7. Look at Car Histories

Before selecting dealerships to visit, search for consumer reviews so you can avoid having a bad experience. However, Lavelle warns that just because a car sits on a reputable, well-reviewed lot does not necessarily mean that the car is issue-free. So he recommends digging deeper, especially for used cars. “Services like CARFAX represent that they can tell you about the car’s life from first purchase forward, so that might be a good place to start,” he says. He also recommends checking the title, which you can do online via the DMV.

8. Find Repair Records

In addition to checking the repair history on the specific car you are interested in, Autotrader suggests looking up the repair record of the make and model. “Check J.D. Power and Consumer Reports reliability ratings to see if the vehicle you’re considering is known to be a reliable one,” the site states. It also recommend Internet forums and word of mouth.

9. Spring for an Inspection

Autotrader also suggests telling the seller you require an inspection from a mechanic before purchase to ensure there aren’t any problems. “While a mechanic may charge $100 or more for such an inspection, it can be worth it if it saves you from thousands of dollars in potential repairs,” it recommends. Some sellers may try to dismiss a mechanic’s inspection. Don’t give in—the seller could be covering up a serious issue with the car. Insist an inspection is done, or rethink your purchase.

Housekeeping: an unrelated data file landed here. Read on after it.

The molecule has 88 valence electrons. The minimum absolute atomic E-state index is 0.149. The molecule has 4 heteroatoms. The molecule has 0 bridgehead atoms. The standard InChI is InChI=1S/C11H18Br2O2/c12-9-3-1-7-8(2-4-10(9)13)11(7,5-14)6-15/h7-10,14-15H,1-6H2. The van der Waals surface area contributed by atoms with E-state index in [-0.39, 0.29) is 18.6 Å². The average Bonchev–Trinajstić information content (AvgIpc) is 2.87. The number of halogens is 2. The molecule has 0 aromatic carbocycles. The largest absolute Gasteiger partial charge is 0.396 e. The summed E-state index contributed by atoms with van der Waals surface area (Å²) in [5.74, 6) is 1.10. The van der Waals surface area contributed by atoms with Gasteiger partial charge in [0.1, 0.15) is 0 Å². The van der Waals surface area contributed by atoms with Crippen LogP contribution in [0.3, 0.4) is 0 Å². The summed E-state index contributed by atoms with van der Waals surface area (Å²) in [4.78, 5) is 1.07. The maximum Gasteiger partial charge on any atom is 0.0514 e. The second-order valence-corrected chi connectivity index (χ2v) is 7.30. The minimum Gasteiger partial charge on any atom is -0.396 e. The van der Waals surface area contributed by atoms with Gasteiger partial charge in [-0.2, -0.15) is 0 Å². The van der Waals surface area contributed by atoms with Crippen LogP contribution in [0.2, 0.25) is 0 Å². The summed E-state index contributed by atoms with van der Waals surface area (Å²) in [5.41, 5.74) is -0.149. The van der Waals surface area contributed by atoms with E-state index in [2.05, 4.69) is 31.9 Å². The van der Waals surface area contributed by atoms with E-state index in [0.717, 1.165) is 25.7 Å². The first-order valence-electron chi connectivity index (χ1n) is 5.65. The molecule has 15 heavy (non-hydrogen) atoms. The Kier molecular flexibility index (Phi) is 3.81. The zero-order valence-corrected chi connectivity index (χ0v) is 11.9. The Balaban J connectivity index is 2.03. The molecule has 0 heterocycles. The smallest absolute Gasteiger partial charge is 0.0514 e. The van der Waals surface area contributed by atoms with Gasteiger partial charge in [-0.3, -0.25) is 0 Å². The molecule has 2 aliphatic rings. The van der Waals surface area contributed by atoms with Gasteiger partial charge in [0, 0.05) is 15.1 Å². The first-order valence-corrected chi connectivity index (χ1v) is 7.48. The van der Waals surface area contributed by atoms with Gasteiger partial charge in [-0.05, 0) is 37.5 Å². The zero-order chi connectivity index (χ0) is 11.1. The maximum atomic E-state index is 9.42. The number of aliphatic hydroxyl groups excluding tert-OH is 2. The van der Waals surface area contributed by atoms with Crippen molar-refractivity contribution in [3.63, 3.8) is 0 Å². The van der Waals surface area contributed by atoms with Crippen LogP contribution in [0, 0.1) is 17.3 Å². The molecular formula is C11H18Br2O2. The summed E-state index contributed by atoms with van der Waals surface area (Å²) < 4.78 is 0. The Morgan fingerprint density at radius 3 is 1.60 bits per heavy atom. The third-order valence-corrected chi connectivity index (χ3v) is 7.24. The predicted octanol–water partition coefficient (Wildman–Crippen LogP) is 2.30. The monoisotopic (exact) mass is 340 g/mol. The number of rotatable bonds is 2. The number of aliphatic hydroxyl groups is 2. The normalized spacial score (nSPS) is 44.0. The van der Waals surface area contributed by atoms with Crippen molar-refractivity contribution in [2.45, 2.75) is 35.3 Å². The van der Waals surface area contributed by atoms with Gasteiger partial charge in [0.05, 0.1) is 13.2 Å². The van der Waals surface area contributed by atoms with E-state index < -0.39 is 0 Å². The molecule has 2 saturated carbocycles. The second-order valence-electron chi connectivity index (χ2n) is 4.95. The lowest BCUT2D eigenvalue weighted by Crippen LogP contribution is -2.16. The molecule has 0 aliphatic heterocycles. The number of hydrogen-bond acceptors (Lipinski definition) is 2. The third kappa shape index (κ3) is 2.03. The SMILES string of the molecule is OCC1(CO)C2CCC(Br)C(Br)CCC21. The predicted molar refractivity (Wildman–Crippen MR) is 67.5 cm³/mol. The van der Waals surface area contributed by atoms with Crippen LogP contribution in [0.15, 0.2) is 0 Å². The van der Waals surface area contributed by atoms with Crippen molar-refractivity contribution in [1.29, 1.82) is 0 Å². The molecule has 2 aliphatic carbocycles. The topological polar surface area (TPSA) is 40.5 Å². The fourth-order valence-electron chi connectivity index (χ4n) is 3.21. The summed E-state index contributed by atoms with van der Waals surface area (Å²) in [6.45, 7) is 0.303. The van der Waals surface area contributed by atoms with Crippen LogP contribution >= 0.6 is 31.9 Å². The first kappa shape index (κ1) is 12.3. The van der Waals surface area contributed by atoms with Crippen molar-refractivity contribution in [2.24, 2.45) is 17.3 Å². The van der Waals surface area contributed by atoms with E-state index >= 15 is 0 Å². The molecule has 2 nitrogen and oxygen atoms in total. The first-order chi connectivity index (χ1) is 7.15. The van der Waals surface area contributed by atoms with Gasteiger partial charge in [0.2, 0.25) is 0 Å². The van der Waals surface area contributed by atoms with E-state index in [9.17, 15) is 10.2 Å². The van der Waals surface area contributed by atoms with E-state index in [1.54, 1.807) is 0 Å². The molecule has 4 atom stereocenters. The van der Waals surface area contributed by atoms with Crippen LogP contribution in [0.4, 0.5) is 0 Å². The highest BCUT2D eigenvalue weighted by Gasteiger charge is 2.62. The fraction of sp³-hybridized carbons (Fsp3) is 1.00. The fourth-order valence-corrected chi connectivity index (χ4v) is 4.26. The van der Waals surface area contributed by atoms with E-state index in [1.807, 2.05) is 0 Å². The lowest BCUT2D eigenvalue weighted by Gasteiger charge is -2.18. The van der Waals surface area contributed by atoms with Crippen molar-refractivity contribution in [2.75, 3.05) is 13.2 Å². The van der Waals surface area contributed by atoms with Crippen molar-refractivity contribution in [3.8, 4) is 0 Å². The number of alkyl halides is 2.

10. Know Your Rights

For any new or used car, take the time to get familiar with the warranty package and return policies. Do you need to supplement the warranty? Are you familiar with the lemon law in your state?

Shopping for a car can be frightening, but with the right research and preparation, you won’t have any regrets. Use the tips and resources above, and snag a free credit report from Credit.com so you know what kind of financing you can expect.

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The post 10 Things You Need to Know before Buying a Car appeared first on Credit.com.

Source: credit.com

An Alternative to Paying Mortgage Points